At the annual “Excellence in Education” awards banquet to be held February 28, Hillsborough County Public Schools announced the school district’s 2017 Teacher of the Year.
Although she did not win, one of this year’s six finalists was Carrie Donatelli, a kindergarten teacher at Turner/Bartels K-8 School in New Tampa.
“Just to be one of six finalists in Hillsborough County, which is one of the largest school districts in the country, is such a huge honor,” Donatelli said. “It’s very humbling.”
Donatelli has been teaching for 16 years, with the last four years being at Turner/Bartels. She says she loves teaching at the school because of its commitment to STEM (Science, Technology, Engineering and Math), and she serves on the school’s technology committee, which is currently working to design “capstone projects” to determine what kids at each grade level should be able to do using technology.
“In kindergarten, it’s things like turning on the computer and logging on to websites,” Donatelli says. “But, by the eighth grade, these kids are doing some amazing things.”
Her supervisor is Turner-Bartels assistant principal Lara Barone.
“(Carrie) does great innovative things, different than what you would expect in a typical classroom,” Barone says. “She wants her kids to be citizens of the world, so her kids have Skyped with people around the world.”
Donatelli also uses technology to strengthen the bond between home and the classroom. For example, she posts pictures of her class to a private Instagram page. “It gives the parents a window into their kids’ class,” she says.
In fact, while it seems schools are increasingly focused on testing, and technology plays an integral part in Donatelli’s classroom, neither test results nor technology are what Donatelli says is her biggest goal.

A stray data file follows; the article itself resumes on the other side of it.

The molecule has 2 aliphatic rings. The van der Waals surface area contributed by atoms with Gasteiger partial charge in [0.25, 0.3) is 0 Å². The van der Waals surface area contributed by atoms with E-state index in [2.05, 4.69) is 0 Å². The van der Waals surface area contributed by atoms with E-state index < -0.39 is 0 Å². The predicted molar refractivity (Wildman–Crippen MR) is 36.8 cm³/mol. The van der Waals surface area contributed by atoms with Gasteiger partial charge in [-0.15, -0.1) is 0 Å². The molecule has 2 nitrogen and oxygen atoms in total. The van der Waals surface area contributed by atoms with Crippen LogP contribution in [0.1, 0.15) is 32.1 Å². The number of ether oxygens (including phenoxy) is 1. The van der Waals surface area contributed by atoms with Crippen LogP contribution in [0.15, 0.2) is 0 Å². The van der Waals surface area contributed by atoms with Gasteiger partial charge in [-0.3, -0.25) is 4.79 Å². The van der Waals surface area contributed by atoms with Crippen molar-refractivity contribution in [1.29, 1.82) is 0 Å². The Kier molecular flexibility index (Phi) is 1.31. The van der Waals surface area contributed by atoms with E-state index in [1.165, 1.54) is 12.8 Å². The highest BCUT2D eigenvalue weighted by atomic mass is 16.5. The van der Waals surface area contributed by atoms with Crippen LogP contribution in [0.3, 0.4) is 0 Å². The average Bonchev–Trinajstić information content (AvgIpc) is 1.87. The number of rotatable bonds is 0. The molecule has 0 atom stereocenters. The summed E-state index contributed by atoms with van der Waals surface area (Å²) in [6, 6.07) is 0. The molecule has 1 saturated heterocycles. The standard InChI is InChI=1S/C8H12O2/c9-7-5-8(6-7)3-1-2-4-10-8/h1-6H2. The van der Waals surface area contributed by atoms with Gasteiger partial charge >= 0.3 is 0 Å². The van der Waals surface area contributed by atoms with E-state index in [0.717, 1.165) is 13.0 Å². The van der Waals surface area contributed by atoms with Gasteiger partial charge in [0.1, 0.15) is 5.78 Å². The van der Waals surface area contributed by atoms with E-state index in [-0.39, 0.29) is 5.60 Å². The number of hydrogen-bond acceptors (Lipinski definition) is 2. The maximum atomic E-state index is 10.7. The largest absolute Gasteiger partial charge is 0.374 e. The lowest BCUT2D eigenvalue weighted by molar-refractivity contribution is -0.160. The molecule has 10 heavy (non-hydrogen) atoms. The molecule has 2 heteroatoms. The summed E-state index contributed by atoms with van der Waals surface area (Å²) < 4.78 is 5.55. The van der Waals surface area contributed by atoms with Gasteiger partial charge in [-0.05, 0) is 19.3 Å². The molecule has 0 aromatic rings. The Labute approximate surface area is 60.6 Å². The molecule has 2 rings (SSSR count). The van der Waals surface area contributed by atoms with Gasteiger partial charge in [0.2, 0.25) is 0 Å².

“The most important thing is that my students know I care about them,” she says. “I’m here for them, whatever they need. My classroom is very structured and has high expectations, but it’s also very loving and caring.”
Clearly, her students feel the love. Barone says Donatelli is often requested as a teacher and Donatelli says she is now teaching younger siblings of previous students, and strives to maintain relationships with those families. In 2015, she was invited to a high school graduation for a girl who was in her very first kindergarten class. “It’s pretty cool to maintain those relationships,” she says.
Barone says that, in addition to Donatelli being a natural leader and someone who can always be counted on at the school level to go above and beyond, she also has shown a commitment to the next generation of educators.
“She is a great mentor to interns, and is able to mold and help shape some of our future teachers,” Barone says. “Her past intern is now a teacher in the classroom right next door to hers.”
Donatelli credits those around her, including Barone and her former-intern-turned-next-door-neighbor, for helping her students succeed in a great educational environment.
“I don’t do this job alone,” says Donatelli. “It’s an amazing school with amazing teachers. We collaborate well and work well together, and we’re all here for the kids.”